Posted by: J M | August 29, 2010

C is for coffee

Some people take coffee very seriously. ‘I need my coffee fix’ is a phrase I often hear, along with the terms ‘caffeine injection’ and ‘espresso boost’. I have always been slightly suspicious of people who can’t function without throwing a hot beverage down their throat. If you need to obtain your get up and go from a steaming hot Americano, what does that really say about you? Caffeine addiction is almost the slightly less strung-out and fucked-up cousin of crack addiction, isn’t it? And only just easier to manage.

I gave up caffeine about 9 years ago. I had bad skin at the time and was told ditching caffeine would help. It didn’t work miracles, but there’s a lot to be said for removing stimulants from your life. Around a year or so after, nicotine got the boot as well and I have to say that for a few years, I certainly slept better.

Living in London, I am exposed daily to a huge amount of coffee-based snobbery. Where you get your coffee says as much about you in London as your postcode, or car, or the label in the back of your jacket. I am told by coffee enthusiasts that by dropping into Starbucks every now and again, I am missing out on a true coffee experience. ‘How can you drink that stuff?’ is the incredulous cry from these coffee aficionados. ‘It tastes like shit; it’s not proper coffee.’ My view has always been that if someone has to grind some beans to make my latte (another coffee variation that gets a snort of derision) then it’s ‘proper’. But no, the coffee mafia would have me believe differently.

Proper coffee dens are on the increase in London. From Flat White to Monmouth to — oh I can’t even remember, there are hundreds — everybody is striving to be the next ultimate coffee champion. If you don’t drink coffee from one of these hallowed places, you’re not doing it right. There are whole books devoted to finding the perfect cup of coffee in London. Anyone who’s ever gripped an espresso cup seems to have an opinion on what coffee we should be drinking and how we should be drinking it.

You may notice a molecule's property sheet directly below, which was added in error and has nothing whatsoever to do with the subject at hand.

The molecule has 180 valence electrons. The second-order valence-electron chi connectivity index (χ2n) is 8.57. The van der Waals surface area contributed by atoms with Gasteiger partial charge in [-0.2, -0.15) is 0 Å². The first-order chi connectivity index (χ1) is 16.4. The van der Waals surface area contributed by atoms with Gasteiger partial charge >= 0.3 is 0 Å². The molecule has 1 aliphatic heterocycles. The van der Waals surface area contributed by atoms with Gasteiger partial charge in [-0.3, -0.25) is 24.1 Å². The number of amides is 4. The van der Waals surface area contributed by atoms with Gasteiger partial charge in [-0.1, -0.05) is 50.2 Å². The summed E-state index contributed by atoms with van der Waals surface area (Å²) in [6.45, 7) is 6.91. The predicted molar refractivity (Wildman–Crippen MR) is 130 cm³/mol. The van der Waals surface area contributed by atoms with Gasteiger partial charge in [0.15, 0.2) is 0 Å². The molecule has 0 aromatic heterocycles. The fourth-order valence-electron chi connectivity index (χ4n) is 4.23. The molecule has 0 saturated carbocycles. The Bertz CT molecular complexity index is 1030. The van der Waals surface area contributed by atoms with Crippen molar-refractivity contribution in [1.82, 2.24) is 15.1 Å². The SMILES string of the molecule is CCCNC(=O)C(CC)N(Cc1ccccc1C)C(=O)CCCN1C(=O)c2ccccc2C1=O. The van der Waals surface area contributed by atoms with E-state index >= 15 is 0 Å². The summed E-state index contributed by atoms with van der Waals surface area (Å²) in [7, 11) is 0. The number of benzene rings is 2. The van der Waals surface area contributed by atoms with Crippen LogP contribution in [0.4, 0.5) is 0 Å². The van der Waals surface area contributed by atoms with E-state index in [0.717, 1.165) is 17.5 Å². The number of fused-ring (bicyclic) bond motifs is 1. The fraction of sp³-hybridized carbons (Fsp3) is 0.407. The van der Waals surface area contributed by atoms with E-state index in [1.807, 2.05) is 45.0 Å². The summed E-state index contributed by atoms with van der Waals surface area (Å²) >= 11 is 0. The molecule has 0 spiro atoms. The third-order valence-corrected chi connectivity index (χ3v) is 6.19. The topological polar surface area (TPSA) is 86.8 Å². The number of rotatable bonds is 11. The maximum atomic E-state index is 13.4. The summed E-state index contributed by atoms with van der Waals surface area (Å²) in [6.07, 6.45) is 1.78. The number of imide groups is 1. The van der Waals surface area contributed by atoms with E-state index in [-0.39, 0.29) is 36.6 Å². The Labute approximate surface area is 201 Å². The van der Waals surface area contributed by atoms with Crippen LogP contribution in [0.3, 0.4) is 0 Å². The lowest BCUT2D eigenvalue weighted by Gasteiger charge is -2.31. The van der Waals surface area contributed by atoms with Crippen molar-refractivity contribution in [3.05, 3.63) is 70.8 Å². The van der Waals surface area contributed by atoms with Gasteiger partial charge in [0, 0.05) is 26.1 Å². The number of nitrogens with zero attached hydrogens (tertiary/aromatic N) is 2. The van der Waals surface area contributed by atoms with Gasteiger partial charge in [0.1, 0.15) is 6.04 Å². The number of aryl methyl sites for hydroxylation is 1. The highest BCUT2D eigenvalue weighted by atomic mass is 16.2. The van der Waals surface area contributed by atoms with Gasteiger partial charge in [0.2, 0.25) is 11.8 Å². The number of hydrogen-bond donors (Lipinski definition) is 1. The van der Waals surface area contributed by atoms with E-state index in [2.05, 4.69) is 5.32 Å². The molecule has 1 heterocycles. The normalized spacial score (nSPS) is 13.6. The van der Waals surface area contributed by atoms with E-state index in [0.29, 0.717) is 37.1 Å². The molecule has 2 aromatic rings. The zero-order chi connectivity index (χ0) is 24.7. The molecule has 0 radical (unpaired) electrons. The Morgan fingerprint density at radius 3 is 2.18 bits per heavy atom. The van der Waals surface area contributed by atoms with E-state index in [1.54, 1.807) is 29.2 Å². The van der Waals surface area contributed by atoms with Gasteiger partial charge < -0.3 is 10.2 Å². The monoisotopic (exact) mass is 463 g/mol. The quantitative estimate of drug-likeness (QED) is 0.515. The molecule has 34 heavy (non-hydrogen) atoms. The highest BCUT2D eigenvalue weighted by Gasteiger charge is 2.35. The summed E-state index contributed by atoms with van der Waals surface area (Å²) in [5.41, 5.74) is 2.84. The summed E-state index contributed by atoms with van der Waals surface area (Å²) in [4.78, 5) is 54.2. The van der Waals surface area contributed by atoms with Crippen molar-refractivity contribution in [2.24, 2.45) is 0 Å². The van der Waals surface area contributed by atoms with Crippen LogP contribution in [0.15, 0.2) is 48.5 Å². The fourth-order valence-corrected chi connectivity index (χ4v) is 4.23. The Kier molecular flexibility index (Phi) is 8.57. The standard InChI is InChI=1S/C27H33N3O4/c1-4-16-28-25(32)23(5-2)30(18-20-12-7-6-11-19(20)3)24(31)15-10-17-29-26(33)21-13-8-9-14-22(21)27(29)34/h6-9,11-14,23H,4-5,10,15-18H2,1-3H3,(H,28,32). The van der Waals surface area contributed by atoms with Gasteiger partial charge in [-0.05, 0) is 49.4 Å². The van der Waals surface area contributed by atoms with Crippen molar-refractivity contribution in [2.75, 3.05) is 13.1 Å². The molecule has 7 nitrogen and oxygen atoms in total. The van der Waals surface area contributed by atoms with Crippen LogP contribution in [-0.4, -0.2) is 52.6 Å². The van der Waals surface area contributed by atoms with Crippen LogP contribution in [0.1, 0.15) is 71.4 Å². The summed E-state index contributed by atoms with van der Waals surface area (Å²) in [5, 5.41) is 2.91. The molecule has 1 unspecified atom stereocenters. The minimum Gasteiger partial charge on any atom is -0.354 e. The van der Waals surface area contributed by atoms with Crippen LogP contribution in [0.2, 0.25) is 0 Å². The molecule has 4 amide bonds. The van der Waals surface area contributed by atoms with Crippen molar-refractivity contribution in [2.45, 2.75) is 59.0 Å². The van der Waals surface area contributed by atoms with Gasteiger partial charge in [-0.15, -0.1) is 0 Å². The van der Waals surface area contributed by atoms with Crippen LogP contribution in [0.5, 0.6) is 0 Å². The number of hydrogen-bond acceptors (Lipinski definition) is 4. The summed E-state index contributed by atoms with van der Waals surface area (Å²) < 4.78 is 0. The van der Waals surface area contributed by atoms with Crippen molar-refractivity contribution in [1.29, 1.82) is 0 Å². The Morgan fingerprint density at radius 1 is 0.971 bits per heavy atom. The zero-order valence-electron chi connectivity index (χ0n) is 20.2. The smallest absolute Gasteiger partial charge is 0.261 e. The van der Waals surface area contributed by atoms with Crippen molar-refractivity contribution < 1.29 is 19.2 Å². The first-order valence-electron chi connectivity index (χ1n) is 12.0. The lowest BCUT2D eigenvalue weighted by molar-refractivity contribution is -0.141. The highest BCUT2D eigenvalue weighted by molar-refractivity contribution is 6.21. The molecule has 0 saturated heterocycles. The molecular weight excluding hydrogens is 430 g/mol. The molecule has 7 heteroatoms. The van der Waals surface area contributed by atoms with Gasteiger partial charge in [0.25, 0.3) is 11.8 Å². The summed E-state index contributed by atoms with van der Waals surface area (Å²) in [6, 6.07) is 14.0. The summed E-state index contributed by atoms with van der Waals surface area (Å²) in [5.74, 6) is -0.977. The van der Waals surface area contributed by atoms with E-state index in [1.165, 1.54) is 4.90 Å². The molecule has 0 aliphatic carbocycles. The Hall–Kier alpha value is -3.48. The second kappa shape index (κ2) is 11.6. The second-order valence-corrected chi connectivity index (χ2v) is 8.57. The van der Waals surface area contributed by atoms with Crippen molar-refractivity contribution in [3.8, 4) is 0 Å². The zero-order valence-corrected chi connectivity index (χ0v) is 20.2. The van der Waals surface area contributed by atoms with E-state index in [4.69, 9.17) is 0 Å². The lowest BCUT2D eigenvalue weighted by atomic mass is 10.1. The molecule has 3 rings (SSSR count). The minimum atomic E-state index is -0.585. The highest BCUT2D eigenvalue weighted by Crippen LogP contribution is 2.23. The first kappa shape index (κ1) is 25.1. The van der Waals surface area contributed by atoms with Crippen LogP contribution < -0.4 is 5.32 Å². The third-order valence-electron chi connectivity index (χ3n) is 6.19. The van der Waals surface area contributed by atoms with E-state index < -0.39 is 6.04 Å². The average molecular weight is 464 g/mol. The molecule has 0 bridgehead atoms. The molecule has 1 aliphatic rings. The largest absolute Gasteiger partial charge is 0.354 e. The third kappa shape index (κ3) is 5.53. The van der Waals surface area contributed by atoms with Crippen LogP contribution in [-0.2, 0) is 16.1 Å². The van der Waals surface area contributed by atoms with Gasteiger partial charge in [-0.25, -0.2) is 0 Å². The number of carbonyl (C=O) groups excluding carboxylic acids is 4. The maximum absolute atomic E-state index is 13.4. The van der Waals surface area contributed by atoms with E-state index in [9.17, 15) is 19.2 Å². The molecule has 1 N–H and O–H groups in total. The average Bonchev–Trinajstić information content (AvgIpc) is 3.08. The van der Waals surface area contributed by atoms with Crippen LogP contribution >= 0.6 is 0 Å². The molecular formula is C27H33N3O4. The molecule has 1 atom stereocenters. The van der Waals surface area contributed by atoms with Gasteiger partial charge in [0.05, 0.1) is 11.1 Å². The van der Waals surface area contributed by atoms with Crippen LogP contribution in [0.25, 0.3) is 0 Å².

But here’s the thing. A long time ago, I gave up doing things simply because a style magazine or a crashing bore of a know-it-all told me it’s what I should be doing. What if that’s not what I *like* doing? Until relatively recently, I didn’t even like the taste of coffee that much. The whole cappuccino fad completely passed me by, and I didn’t like the semi-crazed feeling I used to have after drinking one. All the so-called real coffees I’ve sampled taste like the burning embers of an orphanage or old ashtrays. A decaf latte from Starbucks every now and again tastes nice. I like it. I’d rather boil my own head in the bladder of a horse with a severe yeast infection than spend any more than five minutes actually drinking in a Starbucks, yet I see nothing wrong with going there if I like it.

There is, of course, another side to this. That the globalisation of our high streets is pushing out independent businesses and traditional retailers is very sad, but times do change and businesses can’t be expected to last for ever. Evolve or die is the old adage, and even Starbucks can’t rest on its laurels; they’re having to introduce new styles of store after customers moaned that a) the decor of suicide brown and chipped tables wasn’t particularly salubrious and b) every store looking the same is kind of depressing.

So my simple message to anyone who slates my choice of coffee or the way I drink it: go buy your own then, before you wear mine.



  1. I’m sipping coffee as I read this, and after a long radio silence, I’m announcing my return after reading your comment on my blog 🙂

  2. and here i thought the Brits were all about their tea!!

    i drink tea myself so coffee has never been a huge thing for me!

    we have a local chain here called JJ Bean. They sell coffee by the pound so if you want to really show off, let me know and I’ll send you a package!

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